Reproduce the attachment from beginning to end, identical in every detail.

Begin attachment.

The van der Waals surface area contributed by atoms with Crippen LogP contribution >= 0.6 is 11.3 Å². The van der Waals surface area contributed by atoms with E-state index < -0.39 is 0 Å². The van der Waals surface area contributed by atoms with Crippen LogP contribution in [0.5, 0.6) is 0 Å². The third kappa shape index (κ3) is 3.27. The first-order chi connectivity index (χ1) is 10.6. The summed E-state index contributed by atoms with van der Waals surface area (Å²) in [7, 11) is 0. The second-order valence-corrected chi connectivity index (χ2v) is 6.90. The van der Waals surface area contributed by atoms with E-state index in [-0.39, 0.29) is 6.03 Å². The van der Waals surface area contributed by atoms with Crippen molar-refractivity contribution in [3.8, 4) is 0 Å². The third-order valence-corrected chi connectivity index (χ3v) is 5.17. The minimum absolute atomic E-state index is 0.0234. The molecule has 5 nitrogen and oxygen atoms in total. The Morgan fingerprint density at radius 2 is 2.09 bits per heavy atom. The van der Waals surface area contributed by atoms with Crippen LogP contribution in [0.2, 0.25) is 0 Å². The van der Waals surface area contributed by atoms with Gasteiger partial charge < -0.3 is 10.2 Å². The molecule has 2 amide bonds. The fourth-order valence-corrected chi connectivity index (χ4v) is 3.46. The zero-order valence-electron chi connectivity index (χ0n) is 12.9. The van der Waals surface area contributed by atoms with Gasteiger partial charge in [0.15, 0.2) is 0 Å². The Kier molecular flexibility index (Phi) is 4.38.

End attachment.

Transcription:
The van der Waals surface area contributed by atoms with Crippen LogP contribution >= 0.6 is 11.3 Å². The van der Waals surface area contributed by atoms with E-state index < -0.39 is 0 Å². The van der Waals surface area contributed by atoms with Crippen LogP contribution in [0.5, 0.6) is 0 Å². The third kappa shape index (κ3) is 3.27. The first-order chi connectivity index (χ1) is 10.6. The summed E-state index contributed by atoms with van der Waals surface area (Å²) in [7, 11) is 0. The second-order valence-corrected chi connectivity index (χ2v) is 6.90. The van der Waals surface area contributed by atoms with E-state index in [-0.39, 0.29) is 6.03 Å². The van der Waals surface area contributed by atoms with Crippen molar-refractivity contribution in [3.8, 4) is 0 Å². The third-order valence-corrected chi connectivity index (χ3v) is 5.17. The minimum absolute atomic E-state index is 0.0234. The molecule has 5 nitrogen and oxygen atoms in total. The Morgan fingerprint density at radius 2 is 2.09 bits per heavy atom. The van der Waals surface area contributed by atoms with Crippen LogP contribution in [0.2, 0.25) is 0 Å². The van der Waals surface area contributed by atoms with Gasteiger partial charge < -0.3 is 10.2 Å². The molecule has 2 amide bonds. The fourth-order valence-corrected chi connectivity index (χ4v) is 3.46. The zero-order valence-electron chi connectivity index (χ0n) is 12.9. The van der Waals surface area contributed by atoms with Gasteiger partial charge in [0.15, 0.2) is 0 Å². The Kier molecular flexibility index (Phi) is 4.38.